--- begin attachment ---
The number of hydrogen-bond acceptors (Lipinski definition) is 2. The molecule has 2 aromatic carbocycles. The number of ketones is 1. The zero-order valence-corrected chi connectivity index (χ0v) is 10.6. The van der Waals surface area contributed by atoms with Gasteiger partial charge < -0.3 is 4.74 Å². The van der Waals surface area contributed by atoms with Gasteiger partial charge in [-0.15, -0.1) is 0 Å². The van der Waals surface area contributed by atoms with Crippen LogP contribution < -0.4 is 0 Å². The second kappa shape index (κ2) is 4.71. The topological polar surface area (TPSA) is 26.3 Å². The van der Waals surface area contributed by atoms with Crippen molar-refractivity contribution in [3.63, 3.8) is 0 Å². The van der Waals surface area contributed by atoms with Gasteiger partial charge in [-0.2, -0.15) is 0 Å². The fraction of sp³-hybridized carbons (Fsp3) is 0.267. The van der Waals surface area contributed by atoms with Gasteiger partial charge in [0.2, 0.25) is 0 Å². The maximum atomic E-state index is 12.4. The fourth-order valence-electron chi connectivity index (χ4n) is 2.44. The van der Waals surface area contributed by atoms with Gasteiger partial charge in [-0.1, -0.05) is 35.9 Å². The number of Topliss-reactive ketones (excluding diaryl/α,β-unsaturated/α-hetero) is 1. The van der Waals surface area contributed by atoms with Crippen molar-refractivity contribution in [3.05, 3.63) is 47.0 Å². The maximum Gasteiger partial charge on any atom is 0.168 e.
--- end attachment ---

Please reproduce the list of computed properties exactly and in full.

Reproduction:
The number of hydrogen-bond acceptors (Lipinski definition) is 2. The molecule has 2 aromatic carbocycles. The number of ketones is 1. The zero-order valence-corrected chi connectivity index (χ0v) is 10.6. The van der Waals surface area contributed by atoms with Gasteiger partial charge < -0.3 is 4.74 Å². The van der Waals surface area contributed by atoms with Gasteiger partial charge in [-0.15, -0.1) is 0 Å². The van der Waals surface area contributed by atoms with Crippen LogP contribution < -0.4 is 0 Å². The second kappa shape index (κ2) is 4.71. The topological polar surface area (TPSA) is 26.3 Å². The van der Waals surface area contributed by atoms with Crippen molar-refractivity contribution in [3.63, 3.8) is 0 Å². The van der Waals surface area contributed by atoms with Gasteiger partial charge in [-0.2, -0.15) is 0 Å². The fraction of sp³-hybridized carbons (Fsp3) is 0.267. The van der Waals surface area contributed by atoms with Gasteiger partial charge in [0.2, 0.25) is 0 Å². The maximum atomic E-state index is 12.4. The fourth-order valence-electron chi connectivity index (χ4n) is 2.44. The van der Waals surface area contributed by atoms with Gasteiger partial charge in [-0.1, -0.05) is 35.9 Å². The number of Topliss-reactive ketones (excluding diaryl/α,β-unsaturated/α-hetero) is 1. The van der Waals surface area contributed by atoms with Crippen molar-refractivity contribution in [3.05, 3.63) is 47.0 Å². The maximum Gasteiger partial charge on any atom is 0.168 e.